2013-02-12 P-D OpEd: “Time to go smoke-free everywhere in Missouri’s Capitol”

I’ve had the pleasure of collaborating with Stan Cowan on numerous occasions over the years, including an indoor air quality test of St. Louis bars and restaurants in 2010 in collaboration with the Center for Tobacco Policy Research. I’m delighted to see his OpEd published in today’s St. Louis Post-Dispatch.

It focuses on one of MoGASP’s primary campaigns in the past: seeking a totally smoke-free Missouri State Capitol. Despite efforts spanning many years, that goal has proved elusive as some of those responsible have essentially thumbed their noses at federal law and the Americans with Disabilities Act, with which they are not in compliance by continuing to allow smoking, even if nominally confined to private offices.

Only by keeping the pressure on will the People’s House finally come into conformance with every other state office building, which is already smoke-free.

Stan Cowan

Stan Cowan

Time to go smoke-free everywhere in Missouri’s Capitol
Responsible choice * Majority caucus should pick a policy that protects people from harm.

While employees and visitors in other governmental buildings are afforded a workplace free from secondhand smoke toxins, the same is not true for our state capitol building.
         The Missouri House of Representatives rejected an amendment for all areas of the House to be smokefree and instead opted for each party’s caucus to determine office smoking policies for their members. The Minority Caucus adopted a smokefree policy; now it’s time for the Majority Caucus to act responsibly.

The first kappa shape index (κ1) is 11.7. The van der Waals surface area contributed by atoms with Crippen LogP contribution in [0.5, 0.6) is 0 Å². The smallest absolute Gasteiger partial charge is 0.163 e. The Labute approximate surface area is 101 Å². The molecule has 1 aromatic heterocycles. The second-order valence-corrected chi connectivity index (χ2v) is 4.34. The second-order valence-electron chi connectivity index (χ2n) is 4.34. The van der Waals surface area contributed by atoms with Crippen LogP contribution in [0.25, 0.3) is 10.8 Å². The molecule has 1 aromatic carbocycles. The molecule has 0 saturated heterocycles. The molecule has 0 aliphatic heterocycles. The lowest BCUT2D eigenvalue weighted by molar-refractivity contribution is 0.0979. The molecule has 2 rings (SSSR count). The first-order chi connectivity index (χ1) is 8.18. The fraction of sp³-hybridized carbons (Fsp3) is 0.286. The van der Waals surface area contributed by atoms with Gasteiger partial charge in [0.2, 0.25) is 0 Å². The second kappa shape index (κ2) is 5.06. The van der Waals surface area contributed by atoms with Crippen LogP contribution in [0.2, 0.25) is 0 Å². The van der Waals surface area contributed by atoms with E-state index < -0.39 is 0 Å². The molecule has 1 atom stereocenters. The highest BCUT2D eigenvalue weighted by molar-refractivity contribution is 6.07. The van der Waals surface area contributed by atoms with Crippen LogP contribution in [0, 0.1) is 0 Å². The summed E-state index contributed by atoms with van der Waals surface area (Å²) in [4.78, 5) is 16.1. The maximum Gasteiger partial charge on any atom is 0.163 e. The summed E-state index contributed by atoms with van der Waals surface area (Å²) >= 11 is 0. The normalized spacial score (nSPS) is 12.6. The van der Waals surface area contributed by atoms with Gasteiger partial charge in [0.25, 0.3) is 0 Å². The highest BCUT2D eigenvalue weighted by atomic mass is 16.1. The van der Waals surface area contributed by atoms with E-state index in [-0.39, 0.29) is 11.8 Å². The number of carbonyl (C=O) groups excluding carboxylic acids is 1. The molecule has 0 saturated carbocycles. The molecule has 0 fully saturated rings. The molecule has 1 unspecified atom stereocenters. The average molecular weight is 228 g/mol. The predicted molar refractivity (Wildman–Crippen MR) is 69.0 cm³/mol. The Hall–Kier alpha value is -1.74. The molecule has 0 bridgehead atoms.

Recently the Majority Caucus announced they are considering a policy to let lawmakers continue smoking in their offices while encouraging them to be “conscientious” and “respectful.” They suggested posting signs on doors; smokers providing equipment to mitigate smoke leaving their offices; smoking only between 6 p.m. and midnight; and leaving a window open.
         It seems a small, but influential number of representatives that insist upon smoking in their offices is preventing adoption of a smokefree policy, the only way that is truly “conscientious” and “respectful” of fellow legislators, staff and visitors.
         Flaws in the caucus’ suggestions defy the laws of physics.

         – A sign posted on a door does not keep smoke from infiltrating into neighboring offices or from entering the ventilation system to be distributed elsewhere in the building.
– Using equipment to “mitigate smoke emanting from their offices” is not a viable solution. The American Society for Heating, Refrigerating and Air Conditioning Engineers concluded no air cleaning or filtration systems can be relied upon to adequately remove the toxins of secondhand smoke from the air. They stated the best solution is to not allow smoking in indoor environments.
– Smoking only between 6 p.m. and midnight still means the non-smokers in the building during those hours will continue to be exposed to this known cause for respiratory and cardiovascular diseases.
– Leaving a window open, especially during cold weather, is wasteful of expensive energy and simply callous stewardship of taxpayer dollars.

         If legislators that smoke truly want to be conscientious and respectful, they will support a smokefree office policy and stop posing a threat to the health of others. There are a number of smokeless options available that can satisfy their nicotine cravings during the times they’re indoors. Better yet, quitting tobacco would be conscientious and respectful to their own health.